Just when they come down to meetings, when they're in the bus, that's where I really enjoy it, on the way to practices or on the way here. I love not having - I love hearing a little noise in my bus. I'm not a big guy for it being completely quiet. It's nice to hear guys talking instead of (knocking). I hate that noise, to be honest with you (typing on phones).
Q. Tom, there used to be this theory that you had to have three pros to win the national championship. Did you ever buy into that theory? Why is it maybe changing? If you look at the two before Kentucky, it doesn't necessarily apply.
COACH IZZO: That one may not apply. Kentucky had like seven. So they made up for the two that didn't apply, I think, in that one year. But better players make you a better coach. Better players give you a better chance.
But I don't think - you look at this year and the number of teams, I think of us playing Miami and Kansas and Michigan and Indiana and Ohio State, all those teams are ranked 1, 2, or 3 at one time in the year. Some do, some don't.
I don't think it's the most important thing. I think the most important thing is the matchups, how your team's playing at the time, confidence in your players, who handles distractions as you get to these bigger scenes. I think there's a lot of factors than just having pros.
And yet saying that, at the end of the game it helps to have someone get a shot or somebody you can throw it into, like (Anthony) Davis, who can dunk it or somebody who can block a shot. Those things always help. We have to get a bigger lead since we don't have that and see if we can hold them off at the end.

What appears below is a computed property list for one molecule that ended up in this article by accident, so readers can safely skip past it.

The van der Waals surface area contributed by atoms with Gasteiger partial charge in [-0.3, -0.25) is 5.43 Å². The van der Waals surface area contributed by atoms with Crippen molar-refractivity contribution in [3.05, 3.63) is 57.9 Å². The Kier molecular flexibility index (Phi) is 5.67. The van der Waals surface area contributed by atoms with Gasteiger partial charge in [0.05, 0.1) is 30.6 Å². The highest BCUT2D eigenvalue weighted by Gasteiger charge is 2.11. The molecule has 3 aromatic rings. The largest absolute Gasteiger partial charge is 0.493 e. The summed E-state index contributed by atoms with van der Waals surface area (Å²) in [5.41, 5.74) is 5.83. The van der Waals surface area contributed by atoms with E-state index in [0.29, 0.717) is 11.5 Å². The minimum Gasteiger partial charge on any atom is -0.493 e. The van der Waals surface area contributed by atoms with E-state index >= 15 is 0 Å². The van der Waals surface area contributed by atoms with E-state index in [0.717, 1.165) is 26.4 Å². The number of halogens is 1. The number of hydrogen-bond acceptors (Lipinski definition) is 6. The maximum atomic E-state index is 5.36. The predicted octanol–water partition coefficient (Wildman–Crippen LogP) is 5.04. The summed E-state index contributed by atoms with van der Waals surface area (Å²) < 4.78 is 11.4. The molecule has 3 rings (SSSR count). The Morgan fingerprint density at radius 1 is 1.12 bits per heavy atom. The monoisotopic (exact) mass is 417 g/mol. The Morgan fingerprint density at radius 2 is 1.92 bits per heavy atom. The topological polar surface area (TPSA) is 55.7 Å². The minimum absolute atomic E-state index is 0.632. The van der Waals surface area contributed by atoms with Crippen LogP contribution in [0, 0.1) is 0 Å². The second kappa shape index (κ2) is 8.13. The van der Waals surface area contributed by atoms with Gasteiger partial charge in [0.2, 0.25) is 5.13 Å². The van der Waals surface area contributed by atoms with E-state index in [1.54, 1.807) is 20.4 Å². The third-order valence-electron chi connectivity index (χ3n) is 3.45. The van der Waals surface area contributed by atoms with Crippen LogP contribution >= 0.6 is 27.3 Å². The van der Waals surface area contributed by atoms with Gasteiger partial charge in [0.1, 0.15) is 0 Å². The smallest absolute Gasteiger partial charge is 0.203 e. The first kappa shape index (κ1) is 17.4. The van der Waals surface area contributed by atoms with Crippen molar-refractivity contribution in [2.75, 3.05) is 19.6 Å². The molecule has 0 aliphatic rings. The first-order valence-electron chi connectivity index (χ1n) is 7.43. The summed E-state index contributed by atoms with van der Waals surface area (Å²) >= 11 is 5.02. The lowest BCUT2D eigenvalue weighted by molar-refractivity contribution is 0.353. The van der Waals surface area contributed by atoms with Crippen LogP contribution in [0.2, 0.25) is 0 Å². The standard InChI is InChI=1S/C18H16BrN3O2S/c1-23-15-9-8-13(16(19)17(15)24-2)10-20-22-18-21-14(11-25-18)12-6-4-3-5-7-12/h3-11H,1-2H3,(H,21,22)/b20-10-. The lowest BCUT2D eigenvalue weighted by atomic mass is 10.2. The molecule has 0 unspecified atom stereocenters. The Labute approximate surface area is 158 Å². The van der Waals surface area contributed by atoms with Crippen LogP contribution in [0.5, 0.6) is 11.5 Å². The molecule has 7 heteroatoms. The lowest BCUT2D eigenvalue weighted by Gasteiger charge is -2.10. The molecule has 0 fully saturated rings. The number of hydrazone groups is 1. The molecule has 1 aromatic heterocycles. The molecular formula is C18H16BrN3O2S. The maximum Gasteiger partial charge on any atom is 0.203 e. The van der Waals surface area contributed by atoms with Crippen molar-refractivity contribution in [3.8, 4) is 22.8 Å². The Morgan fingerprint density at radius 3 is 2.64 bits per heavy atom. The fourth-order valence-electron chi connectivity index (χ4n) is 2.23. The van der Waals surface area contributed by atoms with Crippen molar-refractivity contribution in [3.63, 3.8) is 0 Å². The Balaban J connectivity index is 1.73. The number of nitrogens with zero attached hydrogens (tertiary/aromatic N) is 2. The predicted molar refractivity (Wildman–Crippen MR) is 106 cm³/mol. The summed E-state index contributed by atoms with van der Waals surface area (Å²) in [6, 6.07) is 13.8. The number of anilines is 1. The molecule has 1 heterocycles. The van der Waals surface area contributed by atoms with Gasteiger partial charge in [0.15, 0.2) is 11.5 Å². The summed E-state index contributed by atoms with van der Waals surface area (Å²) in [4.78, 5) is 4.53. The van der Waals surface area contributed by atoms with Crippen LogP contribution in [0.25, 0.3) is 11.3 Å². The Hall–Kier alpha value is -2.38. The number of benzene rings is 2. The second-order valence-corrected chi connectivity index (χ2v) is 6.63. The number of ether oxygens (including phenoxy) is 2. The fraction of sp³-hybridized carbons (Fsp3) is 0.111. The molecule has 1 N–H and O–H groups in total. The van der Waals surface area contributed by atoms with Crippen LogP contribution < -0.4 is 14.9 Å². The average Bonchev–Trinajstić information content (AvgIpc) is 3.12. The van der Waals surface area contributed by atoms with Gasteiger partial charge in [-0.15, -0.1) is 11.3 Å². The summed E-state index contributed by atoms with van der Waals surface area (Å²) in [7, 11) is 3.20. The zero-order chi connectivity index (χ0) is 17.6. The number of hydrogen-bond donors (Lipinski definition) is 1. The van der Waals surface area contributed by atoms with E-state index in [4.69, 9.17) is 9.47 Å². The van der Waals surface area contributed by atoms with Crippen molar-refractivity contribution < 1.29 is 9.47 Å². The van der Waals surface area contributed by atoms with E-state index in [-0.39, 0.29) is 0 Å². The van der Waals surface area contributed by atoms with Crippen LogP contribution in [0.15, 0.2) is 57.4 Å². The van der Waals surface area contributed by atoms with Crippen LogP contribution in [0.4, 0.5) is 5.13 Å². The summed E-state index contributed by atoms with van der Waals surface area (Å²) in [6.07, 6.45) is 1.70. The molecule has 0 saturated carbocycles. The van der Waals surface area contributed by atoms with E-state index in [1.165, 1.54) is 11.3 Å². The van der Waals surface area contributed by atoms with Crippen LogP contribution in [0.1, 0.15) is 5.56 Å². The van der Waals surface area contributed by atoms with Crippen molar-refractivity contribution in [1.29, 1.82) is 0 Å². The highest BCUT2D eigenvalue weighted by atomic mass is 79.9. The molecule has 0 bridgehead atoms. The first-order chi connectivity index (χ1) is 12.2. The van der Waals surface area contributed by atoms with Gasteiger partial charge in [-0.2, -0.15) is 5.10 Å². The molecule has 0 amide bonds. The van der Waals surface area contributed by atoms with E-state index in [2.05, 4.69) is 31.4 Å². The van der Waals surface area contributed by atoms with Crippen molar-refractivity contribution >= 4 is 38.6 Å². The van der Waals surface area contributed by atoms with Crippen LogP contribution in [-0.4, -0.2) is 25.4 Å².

Q. Coach, you had great respect for Bill Carmody. I know you're talking about the Duke staff here today. What do you know about Chris and how unique is the situation at Northwestern in the Big Ten?
COACH IZZO: It's going to be great. Chris has gotten tutelage from, arguably, the best. And when you look at the schools, as far as academically and all that, there's a lot of similarities. And I think Chris is a great fit. It's going to be fun to have him in the Big Ten.
I loved having Tommy Amaker from Duke in there when he was at Michigan. It all comes down to a couple of things. He's got to get players in there. They've got to make a total commitment to basketball. There's a lot of factors that go into being successful.
I've been fortunate what I've had at Michigan State, and I think if you put a good coach in a situation where everybody from the top down is focused in on the same goal, you're going to get it done.
And I think Chris Collins is going to be a good one to get it done. I love Bill Carmody. There's a lot of different reasons. There's some way better coaches than myself that are being fired. Some of us are being canonized while others are being fired. I look at some of those guys, they've done a better job than the job I've done. You've got to be lucky in this profession too.
Q. Coach, you talked earlier about Coach K and the respect and admiration you have for him. From an outsider's standpoint, the four coaches in this particular building this weekend, it's got a sense of one of these things is not like the other, considering the titles that you've won and Coach K and Coach Pitino. Where does Dana Altman fit in with the four of you this weekend?
COACH IZZO: He was like me back in ('99), when we played Duke again. I mean, that's the negative of this whole thing. We're always playing Duke, it seems like, and not getting our share of wins.